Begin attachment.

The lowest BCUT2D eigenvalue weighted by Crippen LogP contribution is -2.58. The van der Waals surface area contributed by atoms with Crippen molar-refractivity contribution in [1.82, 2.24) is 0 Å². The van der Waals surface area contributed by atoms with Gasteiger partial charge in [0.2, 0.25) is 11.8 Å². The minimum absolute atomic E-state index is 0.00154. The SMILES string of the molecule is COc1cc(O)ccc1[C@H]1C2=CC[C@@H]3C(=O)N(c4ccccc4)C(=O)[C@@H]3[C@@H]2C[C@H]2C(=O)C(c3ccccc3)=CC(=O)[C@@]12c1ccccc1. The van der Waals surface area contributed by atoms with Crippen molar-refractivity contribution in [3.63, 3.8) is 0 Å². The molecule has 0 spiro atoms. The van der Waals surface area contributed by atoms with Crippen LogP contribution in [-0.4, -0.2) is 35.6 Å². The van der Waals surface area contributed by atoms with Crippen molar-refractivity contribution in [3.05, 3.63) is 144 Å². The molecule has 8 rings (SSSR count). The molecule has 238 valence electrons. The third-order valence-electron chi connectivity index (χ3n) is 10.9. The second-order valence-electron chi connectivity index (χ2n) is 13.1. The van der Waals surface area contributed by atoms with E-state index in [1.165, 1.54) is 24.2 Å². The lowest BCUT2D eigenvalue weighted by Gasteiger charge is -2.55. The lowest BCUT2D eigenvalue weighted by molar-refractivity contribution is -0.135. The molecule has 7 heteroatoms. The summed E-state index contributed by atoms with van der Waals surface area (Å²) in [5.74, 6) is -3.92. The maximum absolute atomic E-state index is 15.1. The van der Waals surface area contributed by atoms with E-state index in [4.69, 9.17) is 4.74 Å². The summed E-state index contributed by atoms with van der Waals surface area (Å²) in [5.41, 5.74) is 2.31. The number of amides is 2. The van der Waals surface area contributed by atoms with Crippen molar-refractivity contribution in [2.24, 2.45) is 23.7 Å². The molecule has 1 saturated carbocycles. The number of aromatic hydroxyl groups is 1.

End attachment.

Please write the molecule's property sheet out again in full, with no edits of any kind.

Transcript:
The lowest BCUT2D eigenvalue weighted by Crippen LogP contribution is -2.58. The van der Waals surface area contributed by atoms with Crippen molar-refractivity contribution in [1.82, 2.24) is 0 Å². The van der Waals surface area contributed by atoms with Gasteiger partial charge in [0.2, 0.25) is 11.8 Å². The minimum absolute atomic E-state index is 0.00154. The SMILES string of the molecule is COc1cc(O)ccc1[C@H]1C2=CC[C@@H]3C(=O)N(c4ccccc4)C(=O)[C@@H]3[C@@H]2C[C@H]2C(=O)C(c3ccccc3)=CC(=O)[C@@]12c1ccccc1. The van der Waals surface area contributed by atoms with Crippen molar-refractivity contribution in [3.63, 3.8) is 0 Å². The molecule has 0 spiro atoms. The van der Waals surface area contributed by atoms with Crippen LogP contribution in [-0.4, -0.2) is 35.6 Å². The van der Waals surface area contributed by atoms with Crippen molar-refractivity contribution in [3.05, 3.63) is 144 Å². The molecule has 8 rings (SSSR count). The molecule has 238 valence electrons. The third-order valence-electron chi connectivity index (χ3n) is 10.9. The second-order valence-electron chi connectivity index (χ2n) is 13.1. The van der Waals surface area contributed by atoms with E-state index in [1.165, 1.54) is 24.2 Å². The lowest BCUT2D eigenvalue weighted by Gasteiger charge is -2.55. The lowest BCUT2D eigenvalue weighted by molar-refractivity contribution is -0.135. The molecule has 7 heteroatoms. The summed E-state index contributed by atoms with van der Waals surface area (Å²) in [5.74, 6) is -3.92. The maximum absolute atomic E-state index is 15.1. The van der Waals surface area contributed by atoms with E-state index in [4.69, 9.17) is 4.74 Å². The summed E-state index contributed by atoms with van der Waals surface area (Å²) in [5.41, 5.74) is 2.31. The number of amides is 2. The van der Waals surface area contributed by atoms with Crippen molar-refractivity contribution in [2.24, 2.45) is 23.7 Å². The molecule has 1 saturated carbocycles. The number of aromatic hydroxyl groups is 1.